Moneypenny said the resolutions are intended to ensure that Akron will, to the limits of the law, see that jobs created by the CSO project will go to citizens of Akron. The latter resolution is aimed at contractors and sends the message that “if you come to Akron, Ohio, you’re going to be held to a higher standard … and you are going to employ our residents,” he said.
Moneypenny said approving the legislation was meant to be a positive move, but Councilman Bruce Kilby (D-Ward 2) introduced a bit of controversy when he raised the issue of the cost of the massive project falling to Akron taxpayers.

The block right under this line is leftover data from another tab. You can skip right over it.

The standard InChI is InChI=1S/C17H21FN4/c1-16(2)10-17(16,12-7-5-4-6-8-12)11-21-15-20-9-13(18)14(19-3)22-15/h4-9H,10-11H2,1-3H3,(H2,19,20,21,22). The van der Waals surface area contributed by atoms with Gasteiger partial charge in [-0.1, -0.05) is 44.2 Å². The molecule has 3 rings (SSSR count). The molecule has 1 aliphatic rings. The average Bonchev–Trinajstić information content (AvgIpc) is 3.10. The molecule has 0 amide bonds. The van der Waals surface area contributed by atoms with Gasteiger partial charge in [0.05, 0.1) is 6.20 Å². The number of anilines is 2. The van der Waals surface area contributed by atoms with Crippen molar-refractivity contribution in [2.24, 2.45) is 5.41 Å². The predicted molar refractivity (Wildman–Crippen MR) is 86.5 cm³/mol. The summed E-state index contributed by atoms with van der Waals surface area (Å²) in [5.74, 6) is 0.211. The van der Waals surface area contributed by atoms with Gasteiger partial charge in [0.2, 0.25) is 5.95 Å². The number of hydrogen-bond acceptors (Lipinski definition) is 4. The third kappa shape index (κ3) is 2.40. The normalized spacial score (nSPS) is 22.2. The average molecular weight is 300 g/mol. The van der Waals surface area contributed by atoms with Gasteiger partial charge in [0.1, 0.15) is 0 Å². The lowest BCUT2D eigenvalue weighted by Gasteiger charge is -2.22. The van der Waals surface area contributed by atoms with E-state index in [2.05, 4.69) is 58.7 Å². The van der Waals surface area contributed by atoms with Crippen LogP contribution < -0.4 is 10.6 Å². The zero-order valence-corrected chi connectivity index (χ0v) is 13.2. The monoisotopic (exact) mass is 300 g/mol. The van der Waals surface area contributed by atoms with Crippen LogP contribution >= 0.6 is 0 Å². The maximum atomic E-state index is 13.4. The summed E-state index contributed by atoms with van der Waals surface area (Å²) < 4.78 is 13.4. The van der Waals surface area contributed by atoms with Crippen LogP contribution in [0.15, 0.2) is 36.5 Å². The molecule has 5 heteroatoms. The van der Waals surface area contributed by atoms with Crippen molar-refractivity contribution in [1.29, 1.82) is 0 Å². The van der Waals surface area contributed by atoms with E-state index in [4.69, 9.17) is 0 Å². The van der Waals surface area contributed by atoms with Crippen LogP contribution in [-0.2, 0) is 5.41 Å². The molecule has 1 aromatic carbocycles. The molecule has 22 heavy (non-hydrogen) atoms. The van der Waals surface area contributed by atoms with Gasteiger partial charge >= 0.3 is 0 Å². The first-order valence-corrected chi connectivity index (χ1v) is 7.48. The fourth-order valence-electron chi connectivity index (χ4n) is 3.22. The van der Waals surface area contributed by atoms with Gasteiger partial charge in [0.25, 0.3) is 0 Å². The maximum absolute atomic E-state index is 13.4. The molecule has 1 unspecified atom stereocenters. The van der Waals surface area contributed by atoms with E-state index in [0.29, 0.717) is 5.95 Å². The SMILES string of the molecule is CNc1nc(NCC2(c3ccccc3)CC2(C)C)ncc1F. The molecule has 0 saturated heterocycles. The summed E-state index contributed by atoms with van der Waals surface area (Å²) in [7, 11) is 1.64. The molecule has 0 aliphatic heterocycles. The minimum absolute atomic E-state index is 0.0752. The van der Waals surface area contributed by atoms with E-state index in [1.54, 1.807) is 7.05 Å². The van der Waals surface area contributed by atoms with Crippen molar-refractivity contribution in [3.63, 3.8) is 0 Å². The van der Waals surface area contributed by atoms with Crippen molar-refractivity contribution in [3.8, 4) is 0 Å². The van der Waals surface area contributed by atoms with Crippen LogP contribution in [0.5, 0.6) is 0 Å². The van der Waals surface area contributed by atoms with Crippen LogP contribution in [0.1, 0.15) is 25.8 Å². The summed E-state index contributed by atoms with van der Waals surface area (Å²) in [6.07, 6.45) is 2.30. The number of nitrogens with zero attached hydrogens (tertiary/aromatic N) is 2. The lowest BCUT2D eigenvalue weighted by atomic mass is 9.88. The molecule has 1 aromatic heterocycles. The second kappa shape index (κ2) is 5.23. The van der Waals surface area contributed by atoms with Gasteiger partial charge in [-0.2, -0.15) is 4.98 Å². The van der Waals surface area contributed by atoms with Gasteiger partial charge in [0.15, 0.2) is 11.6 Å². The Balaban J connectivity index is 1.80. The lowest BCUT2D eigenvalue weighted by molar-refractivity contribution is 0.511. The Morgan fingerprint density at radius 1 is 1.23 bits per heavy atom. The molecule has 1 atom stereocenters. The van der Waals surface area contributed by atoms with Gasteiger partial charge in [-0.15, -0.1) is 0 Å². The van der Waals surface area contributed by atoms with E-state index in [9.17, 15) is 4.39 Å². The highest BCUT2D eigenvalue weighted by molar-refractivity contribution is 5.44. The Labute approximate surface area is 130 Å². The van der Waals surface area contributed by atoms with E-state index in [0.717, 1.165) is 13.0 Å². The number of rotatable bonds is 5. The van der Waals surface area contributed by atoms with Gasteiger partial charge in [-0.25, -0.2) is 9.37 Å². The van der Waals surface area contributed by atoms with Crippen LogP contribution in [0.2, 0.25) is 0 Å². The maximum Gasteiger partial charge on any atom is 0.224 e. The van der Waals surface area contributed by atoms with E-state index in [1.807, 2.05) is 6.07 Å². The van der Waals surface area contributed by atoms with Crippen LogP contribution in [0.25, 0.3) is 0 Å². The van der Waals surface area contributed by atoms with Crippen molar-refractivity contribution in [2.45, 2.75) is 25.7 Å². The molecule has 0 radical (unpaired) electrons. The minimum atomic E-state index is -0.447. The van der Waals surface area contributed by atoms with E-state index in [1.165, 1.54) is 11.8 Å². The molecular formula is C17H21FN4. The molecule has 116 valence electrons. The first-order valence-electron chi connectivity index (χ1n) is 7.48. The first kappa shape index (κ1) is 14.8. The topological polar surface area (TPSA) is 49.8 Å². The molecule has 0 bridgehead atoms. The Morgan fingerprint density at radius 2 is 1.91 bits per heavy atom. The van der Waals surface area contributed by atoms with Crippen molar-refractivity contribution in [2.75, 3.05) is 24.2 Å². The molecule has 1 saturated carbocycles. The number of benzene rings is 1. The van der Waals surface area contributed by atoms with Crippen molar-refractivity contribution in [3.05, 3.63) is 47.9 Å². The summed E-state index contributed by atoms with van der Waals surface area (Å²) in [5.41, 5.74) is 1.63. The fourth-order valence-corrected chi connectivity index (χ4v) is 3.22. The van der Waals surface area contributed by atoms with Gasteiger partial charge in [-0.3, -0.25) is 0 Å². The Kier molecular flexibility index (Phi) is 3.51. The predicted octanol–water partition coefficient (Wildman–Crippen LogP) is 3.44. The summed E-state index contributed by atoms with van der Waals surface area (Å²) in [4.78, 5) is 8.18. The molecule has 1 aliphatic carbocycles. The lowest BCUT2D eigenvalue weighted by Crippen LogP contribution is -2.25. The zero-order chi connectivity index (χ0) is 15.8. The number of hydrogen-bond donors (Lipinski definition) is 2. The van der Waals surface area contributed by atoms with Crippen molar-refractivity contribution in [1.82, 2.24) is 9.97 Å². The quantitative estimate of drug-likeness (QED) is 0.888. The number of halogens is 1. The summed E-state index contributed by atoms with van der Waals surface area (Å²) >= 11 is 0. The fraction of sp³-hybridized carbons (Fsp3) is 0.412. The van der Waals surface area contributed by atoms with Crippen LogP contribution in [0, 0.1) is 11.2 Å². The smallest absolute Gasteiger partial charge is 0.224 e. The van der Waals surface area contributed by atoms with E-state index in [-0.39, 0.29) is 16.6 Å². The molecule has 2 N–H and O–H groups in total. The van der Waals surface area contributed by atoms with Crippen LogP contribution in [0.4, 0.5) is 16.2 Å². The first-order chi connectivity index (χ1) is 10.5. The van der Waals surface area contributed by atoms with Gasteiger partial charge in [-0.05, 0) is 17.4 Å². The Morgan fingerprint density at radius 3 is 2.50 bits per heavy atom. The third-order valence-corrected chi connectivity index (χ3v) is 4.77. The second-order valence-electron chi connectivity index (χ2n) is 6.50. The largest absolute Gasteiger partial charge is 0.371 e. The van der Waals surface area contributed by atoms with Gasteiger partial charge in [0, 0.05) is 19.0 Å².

City officials have long characterized the project as an unfunded mandate, saying the Environmental Protection Agency, with the backing of a federal judge, is requiring the upgrades without providing funding options, necessitating sewer rate increases to pay for the project. Several other U.S. cities, including Cleveland and Atlanta, face the same mandate.
In response to Kilby’s assertion the city needs to find another way to pay for the project, Deputy Mayor and former Public Service Director Rick Merolla said every other funding option had been explored and other cities with similar projects also were examined.
Also at the Council meeting, several people spoke during the public comment period to urge a “fair hiring policy” for the city that would “delay the box” or “ban the box” — referring to the question of prior felony convictions frequently found on job applications.
Moneypenny said the mayor has already asked the Civil Service Commission to look into the city’s hiring policies specific to the issue.